The Kansas Supreme Court has renewed Chief Judge James McCabria’s appointment to lead Kansas’ Seventh Judicial District, which is composed of Douglas County.
McCabria was first sworn in as a judge in December 2014. He was appointed to the role of chief judge in late 2019, to take over after then-Chief Judge Peggy Carr Kittel retired at the end of 2019. His term began just before COVID-19 reached Kansas in early 2020.
The chief judge, according to the Kansas Judicial Branch, “has general control over case assignments within the district, as well as general supervisory authority over the administrative and clerical functions of the court.” But the COVID-19 pandemic brought unprecedented challenges for courts everywhere.
“Douglas County is very fortunate to have thoughtful, intelligent and caring judges on the bench. Without such colleagues, I have no idea how I would have managed,” McCabria said via email Tuesday. “I could not mean that more sincerely.”
Beyond the health risks and mitigation measures that have touched every aspect of our lives, the courts have had to grapple with upholding Constitutional and statutory rights and responsibilities.
For instance, one issue that has come up is a defendant’s right to a “speedy and public trial” — and although the Kansas Supreme Court suspended many statutory time limits, some attorneys have challenged whether a hearing with limited in-person attendance is truly a “public” hearing. Defendants also have a right to “confront” witnesses, which has meant that people testifying have needed to remove their masks. In addition, some judges have asked everyone in the courtroom to remove their masks momentarily so that witnesses can see all faces to identify the defendant.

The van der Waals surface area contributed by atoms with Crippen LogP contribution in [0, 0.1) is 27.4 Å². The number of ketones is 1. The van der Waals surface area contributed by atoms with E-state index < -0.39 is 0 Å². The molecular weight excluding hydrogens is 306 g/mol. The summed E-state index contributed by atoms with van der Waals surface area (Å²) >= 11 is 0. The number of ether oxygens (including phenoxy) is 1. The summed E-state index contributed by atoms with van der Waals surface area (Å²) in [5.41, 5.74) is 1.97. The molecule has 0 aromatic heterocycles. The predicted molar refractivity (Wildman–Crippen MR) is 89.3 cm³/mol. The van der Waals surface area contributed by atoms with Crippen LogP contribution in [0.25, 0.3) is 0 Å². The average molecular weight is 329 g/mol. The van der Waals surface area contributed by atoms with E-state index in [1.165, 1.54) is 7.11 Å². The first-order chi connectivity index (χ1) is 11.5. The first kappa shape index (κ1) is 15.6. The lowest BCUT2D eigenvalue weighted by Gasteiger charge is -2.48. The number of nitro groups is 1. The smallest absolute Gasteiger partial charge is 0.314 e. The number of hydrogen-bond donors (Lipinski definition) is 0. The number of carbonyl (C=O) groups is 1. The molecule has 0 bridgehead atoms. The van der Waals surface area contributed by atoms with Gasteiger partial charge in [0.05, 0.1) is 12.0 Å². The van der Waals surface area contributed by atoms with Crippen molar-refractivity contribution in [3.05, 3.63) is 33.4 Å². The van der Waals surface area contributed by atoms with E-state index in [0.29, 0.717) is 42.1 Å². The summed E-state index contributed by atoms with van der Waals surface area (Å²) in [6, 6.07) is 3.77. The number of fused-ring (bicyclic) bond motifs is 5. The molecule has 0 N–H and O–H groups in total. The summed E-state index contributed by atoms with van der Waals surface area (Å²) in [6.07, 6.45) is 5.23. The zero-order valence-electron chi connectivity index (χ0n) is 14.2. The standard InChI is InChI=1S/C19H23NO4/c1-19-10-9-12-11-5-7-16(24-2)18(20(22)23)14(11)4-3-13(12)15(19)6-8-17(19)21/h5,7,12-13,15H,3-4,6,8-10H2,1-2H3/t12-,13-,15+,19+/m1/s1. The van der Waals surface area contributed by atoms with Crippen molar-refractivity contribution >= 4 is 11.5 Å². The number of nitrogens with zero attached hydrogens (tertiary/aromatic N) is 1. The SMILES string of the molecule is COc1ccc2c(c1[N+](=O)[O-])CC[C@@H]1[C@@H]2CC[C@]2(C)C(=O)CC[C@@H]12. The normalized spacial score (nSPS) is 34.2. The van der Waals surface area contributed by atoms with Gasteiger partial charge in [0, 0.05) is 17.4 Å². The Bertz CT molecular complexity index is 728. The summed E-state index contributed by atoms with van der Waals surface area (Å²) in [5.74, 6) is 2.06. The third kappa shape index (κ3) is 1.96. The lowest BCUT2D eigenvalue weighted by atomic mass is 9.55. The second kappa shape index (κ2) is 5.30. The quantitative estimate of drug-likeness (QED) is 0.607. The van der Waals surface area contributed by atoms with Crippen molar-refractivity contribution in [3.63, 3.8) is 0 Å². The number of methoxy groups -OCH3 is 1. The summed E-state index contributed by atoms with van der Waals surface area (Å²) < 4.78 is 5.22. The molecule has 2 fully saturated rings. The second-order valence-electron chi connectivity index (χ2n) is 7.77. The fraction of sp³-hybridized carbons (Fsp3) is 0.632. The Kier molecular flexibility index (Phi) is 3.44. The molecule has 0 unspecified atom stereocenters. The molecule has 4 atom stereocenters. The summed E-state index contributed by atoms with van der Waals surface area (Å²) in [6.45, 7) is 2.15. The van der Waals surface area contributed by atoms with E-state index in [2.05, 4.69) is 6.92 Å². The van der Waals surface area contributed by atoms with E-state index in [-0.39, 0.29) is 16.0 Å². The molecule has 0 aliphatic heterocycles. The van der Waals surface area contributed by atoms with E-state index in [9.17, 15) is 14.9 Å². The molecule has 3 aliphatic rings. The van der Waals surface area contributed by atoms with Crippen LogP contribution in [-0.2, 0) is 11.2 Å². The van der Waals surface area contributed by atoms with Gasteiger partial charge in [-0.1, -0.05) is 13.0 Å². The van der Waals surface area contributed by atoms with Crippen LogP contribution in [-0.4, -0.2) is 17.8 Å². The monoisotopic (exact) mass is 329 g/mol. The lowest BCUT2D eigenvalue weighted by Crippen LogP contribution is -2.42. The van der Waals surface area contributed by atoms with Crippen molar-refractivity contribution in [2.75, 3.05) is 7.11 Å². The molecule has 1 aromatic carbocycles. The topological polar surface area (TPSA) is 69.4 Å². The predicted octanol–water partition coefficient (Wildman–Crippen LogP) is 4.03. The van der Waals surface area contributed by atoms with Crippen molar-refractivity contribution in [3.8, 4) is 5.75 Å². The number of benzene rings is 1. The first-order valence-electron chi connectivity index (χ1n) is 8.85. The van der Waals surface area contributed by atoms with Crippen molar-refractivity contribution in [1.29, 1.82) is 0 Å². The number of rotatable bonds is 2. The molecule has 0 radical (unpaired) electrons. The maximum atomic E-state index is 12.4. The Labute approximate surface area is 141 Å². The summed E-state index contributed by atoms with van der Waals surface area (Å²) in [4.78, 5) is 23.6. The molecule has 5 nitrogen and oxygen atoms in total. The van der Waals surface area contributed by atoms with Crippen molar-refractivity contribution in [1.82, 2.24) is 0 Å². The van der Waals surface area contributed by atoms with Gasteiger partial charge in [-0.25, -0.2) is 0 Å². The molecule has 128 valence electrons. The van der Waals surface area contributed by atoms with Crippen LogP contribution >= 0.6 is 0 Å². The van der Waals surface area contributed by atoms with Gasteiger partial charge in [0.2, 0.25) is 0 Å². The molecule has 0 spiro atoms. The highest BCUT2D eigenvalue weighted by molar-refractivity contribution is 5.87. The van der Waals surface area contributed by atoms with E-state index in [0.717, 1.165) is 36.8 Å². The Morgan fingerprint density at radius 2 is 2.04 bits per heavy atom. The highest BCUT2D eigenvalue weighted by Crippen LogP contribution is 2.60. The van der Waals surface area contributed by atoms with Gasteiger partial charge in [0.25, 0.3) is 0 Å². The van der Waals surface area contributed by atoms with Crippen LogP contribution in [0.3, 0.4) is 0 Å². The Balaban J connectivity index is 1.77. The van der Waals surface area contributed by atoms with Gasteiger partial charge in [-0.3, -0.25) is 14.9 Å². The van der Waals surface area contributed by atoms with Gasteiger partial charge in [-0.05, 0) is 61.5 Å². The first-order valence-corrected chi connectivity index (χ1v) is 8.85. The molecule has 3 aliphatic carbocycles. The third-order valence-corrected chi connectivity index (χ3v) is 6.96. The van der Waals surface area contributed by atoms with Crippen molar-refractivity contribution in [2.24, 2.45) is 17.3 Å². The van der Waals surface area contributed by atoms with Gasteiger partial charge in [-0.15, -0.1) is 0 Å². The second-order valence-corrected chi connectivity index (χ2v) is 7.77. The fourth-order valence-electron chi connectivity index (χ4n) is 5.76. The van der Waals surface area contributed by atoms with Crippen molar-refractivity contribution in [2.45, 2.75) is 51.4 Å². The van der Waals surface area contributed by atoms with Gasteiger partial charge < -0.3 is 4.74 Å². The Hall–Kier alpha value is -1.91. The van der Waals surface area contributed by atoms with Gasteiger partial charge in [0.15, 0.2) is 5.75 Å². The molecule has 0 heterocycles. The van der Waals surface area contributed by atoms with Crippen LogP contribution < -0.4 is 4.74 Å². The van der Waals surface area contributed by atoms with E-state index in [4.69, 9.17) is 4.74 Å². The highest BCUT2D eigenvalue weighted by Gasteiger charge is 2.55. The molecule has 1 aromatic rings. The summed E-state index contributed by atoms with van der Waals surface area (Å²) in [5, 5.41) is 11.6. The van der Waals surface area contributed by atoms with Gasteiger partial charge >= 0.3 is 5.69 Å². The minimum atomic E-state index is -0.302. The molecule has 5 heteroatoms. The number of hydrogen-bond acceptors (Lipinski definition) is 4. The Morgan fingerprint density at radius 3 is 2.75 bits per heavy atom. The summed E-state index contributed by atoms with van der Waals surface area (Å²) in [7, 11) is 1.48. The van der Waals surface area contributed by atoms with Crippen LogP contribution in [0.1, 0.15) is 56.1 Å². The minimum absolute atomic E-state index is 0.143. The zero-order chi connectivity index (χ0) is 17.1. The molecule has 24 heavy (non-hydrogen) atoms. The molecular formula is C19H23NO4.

During McCabria’s first term, a couple of unexpected duties included working with public health officials to make courtrooms COVID-19 safe and establishing a plan to hold jury trials at the Douglas County Fairgrounds, where there is enough space for safe social distancing. The court has also streamed hearings via YouTube to ensure public access as court attendance was limited, and it continues to use Zoom regularly.
As for the future? “Chief Judge sounds much more grandiose than it really should,” McCabria said. “It used to be called the Administrative Judge position, so I am reluctant to suggest that I am in a position to have a vision to implement.
“That said, I know that all of the judges have appreciated the input and opportunity that CJCC (Criminal Justice Coordinating Council) offers us as perspective on our role in the community.”
McCabria’s second term will be from 2022-2024.